The Brooklyn-based indie pop band manages to make a spirited fourth album without straying too far from formula, even when they should be busting out of it.
It's a wonder why Brooklyn, New York indie-poppers Rubblebucket aren't significantly more popular. Since 2008 they have been pumping out sprightly hook-driven dance rock, vitally assembled from decades of afrobeat and Carribean-flavored North American pop that indie superstars like Vampire Weekend and Arcade Fire have only more recently begun to implement to great success. It's become a tried-and-true formula by now, but Rubblebucket lodged themselves into that mode early on and with fervor, blasting through as many bright horn licks and big mobile choruses as they could before going blue-faced and cross-eyed. For six years they have made a name for themselves by sounding like a midsummer Brooklyn block-party, and knowing the current tone of mainstream indie pop -- from Grouplove to Passion Pit to Tegan and Sara -- that's a sound that should be killing it.
Survival Sounds, the band's latest album, is yet another jaunty, expressive collection of optimistic indie pop. It finds the band working in the same mode they've always worked in, albeit sounding much more content than they probably should sound. Survival Sounds is more cohesive as a unit than any of the band's previous records (except perhaps the excellent Oversaturated EP), but because it works so well as an album, it misses out on having any immediately obvious singles like Omega La La's "Came Out of a Lady". "Carousel Ride" and "Sound of Erasing" are the selected singles, and rightfully so considering that they're as powerful, catchy, and dynamic as anything on the record, but they still sound best in context, insulated by other funky dance numbers and slow jams.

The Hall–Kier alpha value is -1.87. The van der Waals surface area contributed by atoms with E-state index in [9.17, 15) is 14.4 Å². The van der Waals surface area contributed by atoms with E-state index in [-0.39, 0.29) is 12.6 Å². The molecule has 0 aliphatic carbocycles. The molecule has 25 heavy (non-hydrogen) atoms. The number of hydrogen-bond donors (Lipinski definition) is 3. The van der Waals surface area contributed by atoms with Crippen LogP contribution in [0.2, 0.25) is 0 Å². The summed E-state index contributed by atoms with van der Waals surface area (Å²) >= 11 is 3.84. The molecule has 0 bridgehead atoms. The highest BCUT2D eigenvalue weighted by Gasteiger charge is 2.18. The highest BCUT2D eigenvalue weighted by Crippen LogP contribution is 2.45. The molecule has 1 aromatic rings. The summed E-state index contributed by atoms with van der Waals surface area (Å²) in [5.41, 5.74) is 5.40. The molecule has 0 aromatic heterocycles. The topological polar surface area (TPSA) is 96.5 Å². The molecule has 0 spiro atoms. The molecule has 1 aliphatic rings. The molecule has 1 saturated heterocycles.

"Carousel Ride" builds into its arena-huge ending patiently and meticulously, juxtaposing that booming chaos with singer Kalmia Traver's gentle twee frustration in the whisper-quiet verses when she sings, "Get myself fat / Get myself thin / I'm trotting through life with occasional wins / Thought it'd be cool to calm my wits," until the chorus spikes up and she shouts, "Round and round and round I go / Hoping for a miracle." It's not as if the band has nothing to say or aren't articulate enough to express it, and it's certainly not the first time that an indie band has tackled twenty-something uncertainty, so where's the credit?
Maybe it has something to do with the aforementioned formula pervasive on this and all Rubblebucket records. Does the band not stray from routine enough? "Shake Me Around" breaks up its colorful ska groove and sing-along chorus with a manic, explosive guitar solo that's more overdriven feedback than anything; "Young and Old" is a smooth '80s pop ballad that expands its scope by gliding into an elegant and lush key change near the end of the song. Survival Sounds needs more of these surprise moments where Rubblebucket explore the depths of their sonic ability; the album's scale is tragically narrow for how much the band excels at rattling their own cage.
Even this far into their career, Rubblebucket have yet to release an essential or defining record, something to give them a guaranteed featured spot on global music blogs and web magazines for the next five years at least. With each release they nudge their approach ever so slightly in a different direction, hoping to find the illusive sweet spot where their sound might connect with broader audiences, but it's not enough. There's a wealth of talent here, and after four albums and three EPs, the band has built up a catalog dynamic and varied enough that it should count for something. Unfortunately, until they catch that spark in action and nurture it into a flame, and until they embrace the unknown at every opportunity, they may only continue to be undeservedly neglected. Survival Sounds is a good addition to an already solid discography, but it just won't push Rubblebucket over the edge into indie rock royalty where they belong.